About this Research Topic
The starting point for this Research Topic was a Priority Programme on experimental research in phonology and phonetics, which was funded by the German Science Foundation (DFG) from 2006 to 2013. Based on this programme, the aim of this Research Topic is to draw together empirical work in the field of segmental and prosodic processing and representation and phonological theory.
Contributions are encouraged that focus on the exploration of human cognitive, articulatory and perceptual abilities dealing with all types of phonetic and phonological entities. More specifically, papers are encouraged that address the interface of the speech sound systems investigated in phonology, the representation about articulation, perception, acquisition and processing established in phonetics and psycholinguistics, neurolinguistics. Topics of investigation could be: (1) phonological representations in the mental lexicon – specified minimally in terms of categorical phonological information or as variable phonetic imprint of the occurrences in the input, (2) sounds and sound-changing processes – systemic and functional aspects, (3) prosodic units such as syllables and metrical feet, as well as the phonological phrases that are connected to syntactic units of the sentence – systemic- properties, processing and phonetic consequences, (4) tones as building blocks of the sentence melody – their relation to the level of linguistic expressions on the one hand, their phonetic realisation (e.g., tonal height and contours) and perception on the other hand. Experimental contributions making use of behavioural methods including eye movement studies and methods like EEG, fMRI, MEG and EPA to investigate production and perception of phonetic and phonological entities are particularly welcome. We welcome original research articles, reviews, theory articles, methodological articles, as well as brief commentaries/opinion pieces (for further information see here).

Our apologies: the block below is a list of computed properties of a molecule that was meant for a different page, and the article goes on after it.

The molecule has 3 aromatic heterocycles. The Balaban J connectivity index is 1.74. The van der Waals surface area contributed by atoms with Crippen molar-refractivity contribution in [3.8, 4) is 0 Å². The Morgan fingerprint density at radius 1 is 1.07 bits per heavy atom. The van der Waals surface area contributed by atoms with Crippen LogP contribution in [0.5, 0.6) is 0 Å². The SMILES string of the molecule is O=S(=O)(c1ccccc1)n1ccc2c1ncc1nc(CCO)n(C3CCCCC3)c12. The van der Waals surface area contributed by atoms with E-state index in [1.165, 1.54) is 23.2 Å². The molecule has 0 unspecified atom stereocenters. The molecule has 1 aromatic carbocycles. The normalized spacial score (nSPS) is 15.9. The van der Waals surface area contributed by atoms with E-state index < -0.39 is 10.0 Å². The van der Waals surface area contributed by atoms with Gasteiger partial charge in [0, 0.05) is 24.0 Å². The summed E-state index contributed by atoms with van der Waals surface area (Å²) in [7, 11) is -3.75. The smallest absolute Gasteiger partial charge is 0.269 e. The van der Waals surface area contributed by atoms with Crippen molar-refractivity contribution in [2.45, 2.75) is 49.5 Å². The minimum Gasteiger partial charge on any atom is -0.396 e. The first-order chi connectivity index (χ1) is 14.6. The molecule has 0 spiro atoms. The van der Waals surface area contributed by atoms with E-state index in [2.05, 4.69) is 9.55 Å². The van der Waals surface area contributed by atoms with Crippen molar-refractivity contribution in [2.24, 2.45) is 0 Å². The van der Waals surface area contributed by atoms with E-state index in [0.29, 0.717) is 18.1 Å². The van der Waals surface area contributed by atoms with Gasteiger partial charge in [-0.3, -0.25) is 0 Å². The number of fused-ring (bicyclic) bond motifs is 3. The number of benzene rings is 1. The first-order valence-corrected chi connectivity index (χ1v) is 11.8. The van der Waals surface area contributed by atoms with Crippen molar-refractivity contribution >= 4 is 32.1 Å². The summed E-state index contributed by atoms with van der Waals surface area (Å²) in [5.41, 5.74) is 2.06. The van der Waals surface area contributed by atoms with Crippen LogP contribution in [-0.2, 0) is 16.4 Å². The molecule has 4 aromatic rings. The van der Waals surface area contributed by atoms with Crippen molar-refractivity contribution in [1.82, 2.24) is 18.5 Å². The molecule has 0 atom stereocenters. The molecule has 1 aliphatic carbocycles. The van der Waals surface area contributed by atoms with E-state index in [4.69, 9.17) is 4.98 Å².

Important Note: All contributions to this Research Topic must be within the scope of the section and journal to which they are submitted, as defined in their mission statements. Frontiers reserves the right to guide an out-of-scope manuscript to a more suitable section or journal at any stage of peer review.